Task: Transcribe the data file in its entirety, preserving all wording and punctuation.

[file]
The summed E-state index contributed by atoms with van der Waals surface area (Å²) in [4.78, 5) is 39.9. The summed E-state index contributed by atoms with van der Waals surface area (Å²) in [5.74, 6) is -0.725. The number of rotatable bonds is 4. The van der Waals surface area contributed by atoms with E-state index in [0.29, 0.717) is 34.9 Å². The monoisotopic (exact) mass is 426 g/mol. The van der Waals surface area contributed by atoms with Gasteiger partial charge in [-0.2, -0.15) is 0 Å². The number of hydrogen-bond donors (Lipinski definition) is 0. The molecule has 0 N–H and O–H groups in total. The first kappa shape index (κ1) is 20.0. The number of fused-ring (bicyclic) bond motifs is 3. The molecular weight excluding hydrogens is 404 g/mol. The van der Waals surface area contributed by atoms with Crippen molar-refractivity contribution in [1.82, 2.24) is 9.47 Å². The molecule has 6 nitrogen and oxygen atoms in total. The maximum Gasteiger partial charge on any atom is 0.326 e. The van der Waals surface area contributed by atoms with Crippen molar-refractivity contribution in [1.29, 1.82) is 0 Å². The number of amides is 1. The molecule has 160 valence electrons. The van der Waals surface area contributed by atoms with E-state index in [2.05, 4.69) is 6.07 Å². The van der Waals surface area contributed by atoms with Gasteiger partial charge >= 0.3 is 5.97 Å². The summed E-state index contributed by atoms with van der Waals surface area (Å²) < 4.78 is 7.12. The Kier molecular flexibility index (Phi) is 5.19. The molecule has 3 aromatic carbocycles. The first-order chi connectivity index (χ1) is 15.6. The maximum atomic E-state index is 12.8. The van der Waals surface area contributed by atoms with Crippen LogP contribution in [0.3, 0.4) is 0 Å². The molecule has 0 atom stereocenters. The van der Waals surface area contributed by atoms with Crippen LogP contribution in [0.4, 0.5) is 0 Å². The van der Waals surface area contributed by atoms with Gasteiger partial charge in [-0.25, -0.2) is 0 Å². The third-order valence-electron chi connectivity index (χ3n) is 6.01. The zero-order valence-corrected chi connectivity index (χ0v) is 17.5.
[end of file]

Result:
The summed E-state index contributed by atoms with van der Waals surface area (Å²) in [4.78, 5) is 39.9. The summed E-state index contributed by atoms with van der Waals surface area (Å²) in [5.74, 6) is -0.725. The number of rotatable bonds is 4. The van der Waals surface area contributed by atoms with E-state index in [0.29, 0.717) is 34.9 Å². The monoisotopic (exact) mass is 426 g/mol. The van der Waals surface area contributed by atoms with Gasteiger partial charge in [-0.2, -0.15) is 0 Å². The number of hydrogen-bond donors (Lipinski definition) is 0. The molecule has 0 N–H and O–H groups in total. The first kappa shape index (κ1) is 20.0. The number of fused-ring (bicyclic) bond motifs is 3. The molecular weight excluding hydrogens is 404 g/mol. The van der Waals surface area contributed by atoms with Crippen molar-refractivity contribution in [1.82, 2.24) is 9.47 Å². The molecule has 6 nitrogen and oxygen atoms in total. The maximum Gasteiger partial charge on any atom is 0.326 e. The van der Waals surface area contributed by atoms with Crippen molar-refractivity contribution in [1.29, 1.82) is 0 Å². The number of amides is 1. The molecule has 160 valence electrons. The van der Waals surface area contributed by atoms with E-state index in [2.05, 4.69) is 6.07 Å². The van der Waals surface area contributed by atoms with Gasteiger partial charge >= 0.3 is 5.97 Å². The summed E-state index contributed by atoms with van der Waals surface area (Å²) < 4.78 is 7.12. The Kier molecular flexibility index (Phi) is 5.19. The molecule has 3 aromatic carbocycles. The first-order chi connectivity index (χ1) is 15.6. The maximum atomic E-state index is 12.8. The van der Waals surface area contributed by atoms with Crippen LogP contribution in [0.3, 0.4) is 0 Å². The molecule has 0 atom stereocenters. The van der Waals surface area contributed by atoms with Crippen LogP contribution in [0.4, 0.5) is 0 Å². The van der Waals surface area contributed by atoms with Gasteiger partial charge in [-0.25, -0.2) is 0 Å². The third-order valence-electron chi connectivity index (χ3n) is 6.01. The zero-order valence-corrected chi connectivity index (χ0v) is 17.5.